During those three days, the Berlin based sculptor Felix Oehmann in collaboration with Cultural Avenue, the agency for cultural projects, staged an art intervention that questioned the means of art and architecture as well as given structures of exhibiting fine art. Centred around his sculpture – "Big Smile & and a Wall" the artist created unique, t-shirts and bags for the people of Frankfurt to receive a picture in front of his big smiley in return. Banners, distributed throughout the city of Frankfurt let the sculpture and the artistic intervention spread even further, beyond the embankment festival. The sculpture itself acted as a backdrop, stage, space and art work in itself, reacting upon the surrounding environment – trying to fit in and at the same time remaining completely autonomous. Building a space of encounter that flattens given hierarchies of the art world. The wall as status quo – a simple symbol delivers a simple message – integrating people in an art intervention - to share happiness and a joyful energy. The sculpture, which often remains a rigid structure when entering the realm of a gallery or museum turns into a versatile figure that allows for engaging with art at its very core. At the same time it blurred given lines between art and architecture. Acting as a space in itself that on the one hand gave room to intimate gatherings during a reading and an artist talk and on the other hand opened a stage for a comedy show and a musical performance on the last day of the Museumsuferfest, Oehmanns sculpture changed once again into a territory for intellectual exchange. Finally the public sculpture entered the gallery space of Salon Kennedy, becoming part of Ohemanns solo show “True size comes from within” testing the given parameters once again, taking them ab adsurdum.. The intervention concluded with its Sunday Symposium on the third and last day of the event. Spread across the afternoon, the sculpture took on its endless variations staging a musical performance, turning into an interactive backdrop for a stand up comedian, the cosy environment for a book reading, the meeting and exchange point for one of Frankfurts hottest art and design magazines and the right setting for an artist talk.

The public intervention was documented, live feed and is archived on the its own tumblr page - Big Smile and a Wall

The project was only possible with the help of Stadt Frankfurt and the generous support by Textil-One and Foxxshirts.

The Best in Film Music 1986 - An American Tail (James Horner) The Great Mouse Detective (Henry Mancini)

Max Peter on the best film music of 1986:

In 1986, composer James Horner wrote powerful and impressive scores for different cinematic genres. The American musician composed, for example, the lovely music for Steven Spielberg´s first animated production An American Tail, which was directed by Don Bluth. For Aliens, James Cameron´s entry in the saga of Alien, the artist wrote another stunning score, which went musically in a more darker direction than the more romantic and melodic score for An American Tail

Four years before, director Bluth established his great artistic style in the movie The Secret of NIMH – an adventurous jewel of the genre –, which inspired legendary composer Jerry Goldsmith to write one of his greatest musical efforts of the early 1980s. 
The score for Tail is without question one of James Horner´s very best works of the 80s. Melodic, romantic and exciting. Even though a lot of people considered this score as Horner´s ´´real masterpiece´´ of 1986, Aliens got even more attention and received an Academy Award nomination in the category Best Original Score. The only musical creation for Tail, which earned recognition at the Oscars, was Horner´s song ´Somewhere Out There´ (with lyrics by Barry Mann). The song became one of the most popular ones of its genre and even won a Grammy Award in the following award season.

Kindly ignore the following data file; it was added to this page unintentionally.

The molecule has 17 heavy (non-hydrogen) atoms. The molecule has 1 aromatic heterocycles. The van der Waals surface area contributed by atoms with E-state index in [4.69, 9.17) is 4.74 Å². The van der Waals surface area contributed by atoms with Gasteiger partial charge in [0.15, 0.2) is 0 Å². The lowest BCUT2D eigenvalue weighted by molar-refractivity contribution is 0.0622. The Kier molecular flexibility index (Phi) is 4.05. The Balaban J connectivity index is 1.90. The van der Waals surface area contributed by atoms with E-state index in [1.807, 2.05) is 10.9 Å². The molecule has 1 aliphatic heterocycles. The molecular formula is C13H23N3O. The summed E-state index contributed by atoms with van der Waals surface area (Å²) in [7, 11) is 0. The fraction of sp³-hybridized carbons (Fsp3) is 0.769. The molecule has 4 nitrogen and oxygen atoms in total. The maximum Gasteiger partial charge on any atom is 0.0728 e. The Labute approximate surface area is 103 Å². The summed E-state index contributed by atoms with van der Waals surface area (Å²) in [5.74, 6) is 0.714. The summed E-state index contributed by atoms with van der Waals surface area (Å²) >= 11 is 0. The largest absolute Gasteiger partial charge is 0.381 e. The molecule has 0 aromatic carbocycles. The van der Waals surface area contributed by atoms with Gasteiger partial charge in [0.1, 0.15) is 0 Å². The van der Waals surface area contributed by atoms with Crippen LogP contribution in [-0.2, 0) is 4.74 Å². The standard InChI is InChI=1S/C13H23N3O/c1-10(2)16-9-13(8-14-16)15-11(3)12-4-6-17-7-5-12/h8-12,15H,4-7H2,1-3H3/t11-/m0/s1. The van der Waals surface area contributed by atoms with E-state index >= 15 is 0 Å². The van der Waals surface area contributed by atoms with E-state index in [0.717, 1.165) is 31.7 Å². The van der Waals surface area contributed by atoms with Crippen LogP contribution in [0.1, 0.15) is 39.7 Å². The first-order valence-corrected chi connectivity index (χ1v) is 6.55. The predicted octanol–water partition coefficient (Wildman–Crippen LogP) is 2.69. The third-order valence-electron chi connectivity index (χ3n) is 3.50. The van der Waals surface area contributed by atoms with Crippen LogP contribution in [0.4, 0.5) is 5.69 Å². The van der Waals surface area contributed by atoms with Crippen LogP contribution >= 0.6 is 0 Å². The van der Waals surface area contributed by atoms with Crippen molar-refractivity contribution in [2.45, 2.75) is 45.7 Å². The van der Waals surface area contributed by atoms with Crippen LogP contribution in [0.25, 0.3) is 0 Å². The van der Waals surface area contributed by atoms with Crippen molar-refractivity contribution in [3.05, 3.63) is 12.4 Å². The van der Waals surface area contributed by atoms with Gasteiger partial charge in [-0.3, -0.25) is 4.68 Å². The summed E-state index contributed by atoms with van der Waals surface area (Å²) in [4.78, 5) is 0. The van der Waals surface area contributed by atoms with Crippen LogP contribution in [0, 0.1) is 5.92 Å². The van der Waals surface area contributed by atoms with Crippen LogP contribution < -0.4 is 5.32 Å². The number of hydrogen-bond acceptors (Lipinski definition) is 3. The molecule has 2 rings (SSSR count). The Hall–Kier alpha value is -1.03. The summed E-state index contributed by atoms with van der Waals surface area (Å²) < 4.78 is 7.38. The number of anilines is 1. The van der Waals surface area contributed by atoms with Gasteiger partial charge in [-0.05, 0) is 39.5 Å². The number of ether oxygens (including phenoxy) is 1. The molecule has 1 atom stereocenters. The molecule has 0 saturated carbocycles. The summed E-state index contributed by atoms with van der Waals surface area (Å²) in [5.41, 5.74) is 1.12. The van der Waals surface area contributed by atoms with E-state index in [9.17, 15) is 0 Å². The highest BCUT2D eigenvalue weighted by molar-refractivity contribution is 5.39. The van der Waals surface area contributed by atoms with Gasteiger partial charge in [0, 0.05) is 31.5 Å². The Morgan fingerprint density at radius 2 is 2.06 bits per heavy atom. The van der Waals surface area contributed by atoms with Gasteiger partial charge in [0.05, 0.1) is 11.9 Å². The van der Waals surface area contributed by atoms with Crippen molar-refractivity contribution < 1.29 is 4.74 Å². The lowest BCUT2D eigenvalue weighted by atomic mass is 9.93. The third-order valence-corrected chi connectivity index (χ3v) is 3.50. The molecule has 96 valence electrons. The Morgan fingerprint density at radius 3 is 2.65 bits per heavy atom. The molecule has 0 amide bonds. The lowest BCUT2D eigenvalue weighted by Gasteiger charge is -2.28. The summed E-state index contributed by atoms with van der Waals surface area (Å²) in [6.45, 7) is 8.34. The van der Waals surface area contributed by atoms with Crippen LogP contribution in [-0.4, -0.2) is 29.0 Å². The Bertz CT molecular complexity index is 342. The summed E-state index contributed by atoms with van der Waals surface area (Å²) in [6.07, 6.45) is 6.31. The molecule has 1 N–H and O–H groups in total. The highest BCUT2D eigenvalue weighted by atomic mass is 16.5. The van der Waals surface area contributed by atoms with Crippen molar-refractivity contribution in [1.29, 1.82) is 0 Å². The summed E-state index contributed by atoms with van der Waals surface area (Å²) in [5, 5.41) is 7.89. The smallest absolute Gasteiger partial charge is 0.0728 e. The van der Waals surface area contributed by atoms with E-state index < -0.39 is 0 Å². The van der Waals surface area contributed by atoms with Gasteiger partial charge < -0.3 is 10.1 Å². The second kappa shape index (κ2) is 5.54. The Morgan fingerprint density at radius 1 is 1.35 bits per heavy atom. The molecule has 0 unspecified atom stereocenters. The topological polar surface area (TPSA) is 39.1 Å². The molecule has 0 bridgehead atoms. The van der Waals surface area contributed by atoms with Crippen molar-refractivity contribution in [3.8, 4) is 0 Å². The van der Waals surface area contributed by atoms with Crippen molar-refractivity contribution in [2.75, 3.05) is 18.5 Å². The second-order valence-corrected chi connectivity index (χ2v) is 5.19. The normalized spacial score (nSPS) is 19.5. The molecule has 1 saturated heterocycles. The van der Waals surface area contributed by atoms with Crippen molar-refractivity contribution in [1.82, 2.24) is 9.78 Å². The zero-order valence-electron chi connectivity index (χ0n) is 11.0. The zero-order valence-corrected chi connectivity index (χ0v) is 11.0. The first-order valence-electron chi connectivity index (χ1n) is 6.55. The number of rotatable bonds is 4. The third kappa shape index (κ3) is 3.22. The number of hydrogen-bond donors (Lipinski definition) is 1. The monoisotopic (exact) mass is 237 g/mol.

For Aliens, James Horner had six weeks to compose a thunderous action score. Like the score for An American Tail, the music for Aliens was performed by the famous London Symphony Orchestra. For James Cameron´s action-oriented blockbuster the musician had only four days to record the score at the famous Abbey Road Studios. The music is a mixture of Horner´s darker musical thoughts for film and Jerry Goldsmith´s mastery in action scoring – a few Horner-motifs are very similar to several Goldsmith had written for the first film in 1979 and other science fiction movies of the decade.

Another great animated feature of 1986 was The Great Mouse Detective. Maestro Henry Mancini wrote a fantastic score for Disney´s last animated film before The Little Mermaid (which became a milestone of the genre years later). Especially the great main theme is one of Mancini´s very best – a catchy tune that musically evokes all the greatness and fun of the main character Basil. 

You will notice that the year 1986 had a lot of little film music gems. Apart from the mentioned scores Ennio Morricone wrote one of his most satisfying compositions and one that ´´everyone in Holllywood´´ paid attention in 1986. For Roland Joffé´s The Mission, a masterful British drama film about the experience of a Jesuit missionary, the Italien composer Morricone created a memorable soundtrack, which includes an extraordinary main theme, powerful in its dramatic construction and its melodic value. The cue Gabriel´s Oboe is perhaps the most famous composition of the whole score, and a welcome piece for every concert program since. 

There is only one score of 1986, which is as extraordinary as Morricone´s work for The Mission and that´s the one Jerry Goldsmith wrote for David Anspaugh´s basketball film Hoosiers – one of the greatest sports movies ever made. Gene Hackman and Dennis Hopper did amazing jobs in bringing to live their characters. The latest got an Academy Award nomination in the category Best Actor in a Supporting Role. The phenomenal score was nominated, too. Goldsmith combined orchestral and electronic elements within his score. He used recorded hits of basketballs on a gymnasium floor and utilized them as additional percussion sounds. Finally the soundtrack became a musical mirror of the energy of basketball and a rhythmic and melodic masterpiece of film music. Great!
By Maximilian Peter